Kaiser Health News
A possible coronavirus pandemic could overwhelm the nation’s hospitals and force doctors into difficult decisions about how to allocate limited resources. Yet, experts say, only a handful of states have done the work necessary to prepare for such worst-case scenarios.
Long before the novel coronavirus made its surprise appearance, the nation’s nursing homes were struggling to obey basic infection prevention protocols designed to halt the spread of viruses and bacteria they battle daily.
It has been nearly three months since the first cases of a new coronavirus pneumonia appeared in Wuhan, China, and it is now a global outbreak.
An outbreak of coronavirus disease in a nursing home near Seattle is prompting urgent calls for precautionary tactics at America’s elder care facilities, where residents are at heightened risk of serious complications from the illness because of the dual threat of age and close living conditions.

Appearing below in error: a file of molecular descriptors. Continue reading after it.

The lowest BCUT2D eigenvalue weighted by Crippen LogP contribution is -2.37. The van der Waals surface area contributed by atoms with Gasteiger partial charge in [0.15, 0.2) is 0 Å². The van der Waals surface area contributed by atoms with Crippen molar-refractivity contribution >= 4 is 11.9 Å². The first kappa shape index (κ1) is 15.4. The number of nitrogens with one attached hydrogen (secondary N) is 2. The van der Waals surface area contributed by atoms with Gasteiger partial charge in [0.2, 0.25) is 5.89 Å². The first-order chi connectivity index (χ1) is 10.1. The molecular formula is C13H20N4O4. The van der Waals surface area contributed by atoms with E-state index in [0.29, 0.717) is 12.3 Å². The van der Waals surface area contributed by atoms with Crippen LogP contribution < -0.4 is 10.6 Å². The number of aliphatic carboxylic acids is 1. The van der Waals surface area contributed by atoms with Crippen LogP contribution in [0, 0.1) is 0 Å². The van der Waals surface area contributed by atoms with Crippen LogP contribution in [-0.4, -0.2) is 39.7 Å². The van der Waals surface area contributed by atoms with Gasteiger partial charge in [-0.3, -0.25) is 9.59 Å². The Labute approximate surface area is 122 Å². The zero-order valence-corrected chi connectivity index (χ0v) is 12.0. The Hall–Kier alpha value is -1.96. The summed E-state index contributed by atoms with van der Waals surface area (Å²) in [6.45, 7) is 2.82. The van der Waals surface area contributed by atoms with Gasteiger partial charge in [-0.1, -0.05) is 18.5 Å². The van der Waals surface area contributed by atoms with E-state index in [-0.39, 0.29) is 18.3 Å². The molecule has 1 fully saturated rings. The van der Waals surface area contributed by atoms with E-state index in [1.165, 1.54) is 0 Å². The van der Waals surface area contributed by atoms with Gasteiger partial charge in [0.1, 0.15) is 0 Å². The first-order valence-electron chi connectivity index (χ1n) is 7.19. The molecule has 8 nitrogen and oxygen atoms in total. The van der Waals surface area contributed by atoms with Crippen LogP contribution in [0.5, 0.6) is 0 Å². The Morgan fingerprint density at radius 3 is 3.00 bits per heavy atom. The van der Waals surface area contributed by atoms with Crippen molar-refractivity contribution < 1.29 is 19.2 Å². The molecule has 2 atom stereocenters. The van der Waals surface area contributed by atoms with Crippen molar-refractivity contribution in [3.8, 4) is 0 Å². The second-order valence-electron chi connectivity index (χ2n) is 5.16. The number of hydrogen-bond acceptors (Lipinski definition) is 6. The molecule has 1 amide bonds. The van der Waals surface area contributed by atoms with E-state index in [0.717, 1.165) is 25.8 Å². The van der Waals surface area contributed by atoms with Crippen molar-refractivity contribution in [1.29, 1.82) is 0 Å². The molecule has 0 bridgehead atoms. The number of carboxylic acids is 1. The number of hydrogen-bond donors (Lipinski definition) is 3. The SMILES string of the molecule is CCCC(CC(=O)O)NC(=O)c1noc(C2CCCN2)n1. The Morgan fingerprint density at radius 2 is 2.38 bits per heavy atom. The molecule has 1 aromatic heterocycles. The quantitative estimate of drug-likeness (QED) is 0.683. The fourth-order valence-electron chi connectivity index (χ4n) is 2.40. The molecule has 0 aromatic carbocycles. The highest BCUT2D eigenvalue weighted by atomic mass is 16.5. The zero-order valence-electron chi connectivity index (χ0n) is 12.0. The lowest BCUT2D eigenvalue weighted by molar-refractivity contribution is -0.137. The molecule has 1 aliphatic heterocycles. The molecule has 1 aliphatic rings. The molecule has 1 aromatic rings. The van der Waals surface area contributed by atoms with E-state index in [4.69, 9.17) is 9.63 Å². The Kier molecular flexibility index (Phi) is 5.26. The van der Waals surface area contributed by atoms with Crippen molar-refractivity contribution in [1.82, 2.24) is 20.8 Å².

Just weeks into the federal government’s efforts to contain the novel coronavirus, a new California case has exposed weaknesses in the testing procedures that could be masking more widespread reach of the disease.
For much of the 20th century, medical progress seemed limitless.
Antibiotics revolutionized the care of infections. Vaccines turned deadly childhood diseases into distant memories. Americans lived longer, healthier lives than their parents.
The decision came out of the blue. “Your husband isn’t going to get any better, so we can’t continue services,” an occupational therapist told Deloise “Del” Holloway in early November. “Medicare isn’t going to pay for it.”
As the scientific community scrambles to find a drug that can effectively treat tens of thousands of patients sickened by a new respiratory virus, they are trying some surprising remedies: medicines targeting known killers like HIV, Ebola and malaria.